How many people reading this have already checked Facebook today? Its allure is strong.
It’s a one-stop shop where one can reconnect with old friends, make new friends, play games, join like-minded groups, read the news…the list goes on and on. Well, soon you will have the chance to own your very own piece of that addictive pie.
Facebook filed its Initial Public Offering (IPO) with the U.S. Securities and Exchange Commission (SEC) earlier this month to become a publicly traded and owned entity.
In a letter to potential shareholders CEO Mark Zuckerberg said, “We’re going public for our employees and our investors. We made a commitment to them when we gave them equity that we’d work hard to make it worth a lot and make it liquid, and this IPO is fulfilling our commitment. As we become a public company, we’re making a similar commitment to our new investors and we will work just as hard to fulfill it.”
Facebook generated $3.7 billion in revenue in 2011, and could be valued between $75 and $100 billion when it goes public.
An article in The Economist titled Facebook: A fistful of dollars warns that Facebook faces a couple of issues that may give investors pause.
One is how the company will continue to operate with the same level of urgency with employees who will suddenly become “paper millionaires” when the stock goes public.
The second is an issue with a broader scope and the potential for regulatory backlash.
Facebook knows a lot about its users. And it is constantly working on ways to find out more. The idea being that the more it knows, the better it can cater to its users' specific wants and needs. This is a nebulous area for many people.
It’s also an area that is hard to regulate, which could cause problems for the company down the road. The Federal Trade Commission (FTC) has already sentenced Facebook to twenty years of twice-yearly privacy audits and has required that Facebook get consent from its users before sharing their information.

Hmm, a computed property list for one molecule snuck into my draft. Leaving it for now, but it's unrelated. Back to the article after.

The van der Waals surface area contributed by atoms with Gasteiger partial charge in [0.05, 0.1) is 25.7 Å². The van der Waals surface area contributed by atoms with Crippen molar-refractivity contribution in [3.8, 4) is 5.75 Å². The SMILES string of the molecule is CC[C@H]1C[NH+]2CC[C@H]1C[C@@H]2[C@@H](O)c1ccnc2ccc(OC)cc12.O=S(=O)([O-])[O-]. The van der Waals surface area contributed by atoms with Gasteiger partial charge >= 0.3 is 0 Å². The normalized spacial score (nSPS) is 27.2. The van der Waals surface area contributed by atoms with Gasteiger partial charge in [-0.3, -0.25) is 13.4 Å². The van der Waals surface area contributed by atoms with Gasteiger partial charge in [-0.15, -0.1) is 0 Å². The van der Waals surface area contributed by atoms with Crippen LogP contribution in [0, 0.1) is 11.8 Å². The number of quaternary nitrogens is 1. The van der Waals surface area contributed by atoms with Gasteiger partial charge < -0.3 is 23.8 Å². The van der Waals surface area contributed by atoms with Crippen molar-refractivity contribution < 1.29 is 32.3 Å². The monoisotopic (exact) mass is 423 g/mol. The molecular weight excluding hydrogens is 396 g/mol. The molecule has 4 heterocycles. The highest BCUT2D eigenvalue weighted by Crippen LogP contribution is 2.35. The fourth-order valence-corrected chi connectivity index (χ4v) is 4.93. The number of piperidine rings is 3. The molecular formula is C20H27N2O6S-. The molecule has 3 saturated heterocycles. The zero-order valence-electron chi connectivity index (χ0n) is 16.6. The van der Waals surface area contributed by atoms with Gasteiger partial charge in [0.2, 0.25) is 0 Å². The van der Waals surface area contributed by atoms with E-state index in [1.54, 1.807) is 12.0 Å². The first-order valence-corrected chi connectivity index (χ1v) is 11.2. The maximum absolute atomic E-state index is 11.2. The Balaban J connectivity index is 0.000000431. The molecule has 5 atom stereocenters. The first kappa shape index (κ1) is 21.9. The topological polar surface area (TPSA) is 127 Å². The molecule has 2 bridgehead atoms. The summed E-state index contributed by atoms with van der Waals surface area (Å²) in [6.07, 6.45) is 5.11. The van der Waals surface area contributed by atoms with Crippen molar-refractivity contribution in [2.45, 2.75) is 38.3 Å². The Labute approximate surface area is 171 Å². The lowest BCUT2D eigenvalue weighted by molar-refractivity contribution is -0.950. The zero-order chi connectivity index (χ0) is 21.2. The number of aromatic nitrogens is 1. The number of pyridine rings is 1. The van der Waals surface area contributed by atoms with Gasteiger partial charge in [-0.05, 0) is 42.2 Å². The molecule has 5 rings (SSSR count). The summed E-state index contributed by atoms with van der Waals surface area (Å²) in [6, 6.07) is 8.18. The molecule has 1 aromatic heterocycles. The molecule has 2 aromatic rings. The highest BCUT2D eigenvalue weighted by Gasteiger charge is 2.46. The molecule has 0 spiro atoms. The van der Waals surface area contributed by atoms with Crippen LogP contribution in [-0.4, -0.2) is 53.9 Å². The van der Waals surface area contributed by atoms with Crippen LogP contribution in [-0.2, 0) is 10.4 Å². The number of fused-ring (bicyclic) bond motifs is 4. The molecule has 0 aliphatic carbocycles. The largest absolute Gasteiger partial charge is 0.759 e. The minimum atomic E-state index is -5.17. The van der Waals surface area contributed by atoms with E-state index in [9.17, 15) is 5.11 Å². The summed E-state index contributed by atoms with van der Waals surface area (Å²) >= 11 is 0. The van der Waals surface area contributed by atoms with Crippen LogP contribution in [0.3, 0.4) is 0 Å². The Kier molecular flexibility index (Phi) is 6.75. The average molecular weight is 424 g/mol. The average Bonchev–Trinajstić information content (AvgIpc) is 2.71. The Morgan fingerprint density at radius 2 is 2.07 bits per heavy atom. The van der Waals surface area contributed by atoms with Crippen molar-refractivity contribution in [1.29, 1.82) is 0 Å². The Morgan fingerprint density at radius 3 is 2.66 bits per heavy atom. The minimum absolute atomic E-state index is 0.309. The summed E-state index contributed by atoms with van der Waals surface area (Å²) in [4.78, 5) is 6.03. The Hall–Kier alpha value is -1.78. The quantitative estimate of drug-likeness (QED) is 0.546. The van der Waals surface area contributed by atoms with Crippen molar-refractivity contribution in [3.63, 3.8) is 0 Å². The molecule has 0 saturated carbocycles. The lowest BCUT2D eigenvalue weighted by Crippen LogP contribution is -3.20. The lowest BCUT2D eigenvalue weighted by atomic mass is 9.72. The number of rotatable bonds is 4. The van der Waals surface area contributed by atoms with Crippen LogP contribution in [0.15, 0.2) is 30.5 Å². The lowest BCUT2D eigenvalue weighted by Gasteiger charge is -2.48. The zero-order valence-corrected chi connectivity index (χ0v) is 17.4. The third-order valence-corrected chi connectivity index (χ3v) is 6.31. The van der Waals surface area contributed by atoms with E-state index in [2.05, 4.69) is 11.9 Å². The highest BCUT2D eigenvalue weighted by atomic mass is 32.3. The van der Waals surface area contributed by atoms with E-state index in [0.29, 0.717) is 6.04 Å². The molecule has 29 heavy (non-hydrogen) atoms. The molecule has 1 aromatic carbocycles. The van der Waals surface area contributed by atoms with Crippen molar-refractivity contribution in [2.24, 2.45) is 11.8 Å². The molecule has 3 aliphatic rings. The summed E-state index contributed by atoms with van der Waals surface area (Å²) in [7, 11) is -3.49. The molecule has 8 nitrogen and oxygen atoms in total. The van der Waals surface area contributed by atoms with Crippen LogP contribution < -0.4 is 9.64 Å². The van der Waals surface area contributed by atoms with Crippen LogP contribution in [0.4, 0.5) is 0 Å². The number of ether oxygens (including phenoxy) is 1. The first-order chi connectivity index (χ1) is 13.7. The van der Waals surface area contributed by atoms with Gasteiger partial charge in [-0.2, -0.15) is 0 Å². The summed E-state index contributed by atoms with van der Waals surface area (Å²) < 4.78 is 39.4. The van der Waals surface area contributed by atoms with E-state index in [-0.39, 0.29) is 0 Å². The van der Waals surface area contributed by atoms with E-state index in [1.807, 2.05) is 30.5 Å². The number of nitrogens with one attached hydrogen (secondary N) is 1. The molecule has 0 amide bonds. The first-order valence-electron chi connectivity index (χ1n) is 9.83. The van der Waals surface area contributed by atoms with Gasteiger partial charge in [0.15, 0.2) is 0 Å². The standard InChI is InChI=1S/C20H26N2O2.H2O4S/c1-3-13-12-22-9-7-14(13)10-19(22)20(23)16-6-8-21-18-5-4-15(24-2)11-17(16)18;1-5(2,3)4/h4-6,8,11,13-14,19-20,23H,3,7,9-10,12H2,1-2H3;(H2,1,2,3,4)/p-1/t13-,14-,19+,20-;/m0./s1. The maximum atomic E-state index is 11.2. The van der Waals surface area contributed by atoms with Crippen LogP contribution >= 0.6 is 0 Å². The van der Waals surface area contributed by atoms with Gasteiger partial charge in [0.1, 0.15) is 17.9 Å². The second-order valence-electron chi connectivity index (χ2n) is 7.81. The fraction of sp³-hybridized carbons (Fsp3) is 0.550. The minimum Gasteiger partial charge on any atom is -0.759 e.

This results from a two-year investigation into Facebook for “unfair and deceptive business practices,” including promising users that it would not share their personal information with advertisers (it did) and representing third-party apps as having access to only user information they needed to operate when the apps could actually access nearly all of the users’ personal data, even when they didn’t need it to operate the app.
Basically, Facebook’s greatest asset also has the potential to be its greatest downfall.
Facebook is free (Their slogan: “It’s free and always will be.”), so profits have always come from display ads—chosen based on a specific user’s information to be most of interest to them.
If Facebook violates its users' trust, it risks losing access to their information as well as any potential buying power they may bring with them. I’m sure that many people and companies will watch with interest as this process proceeds.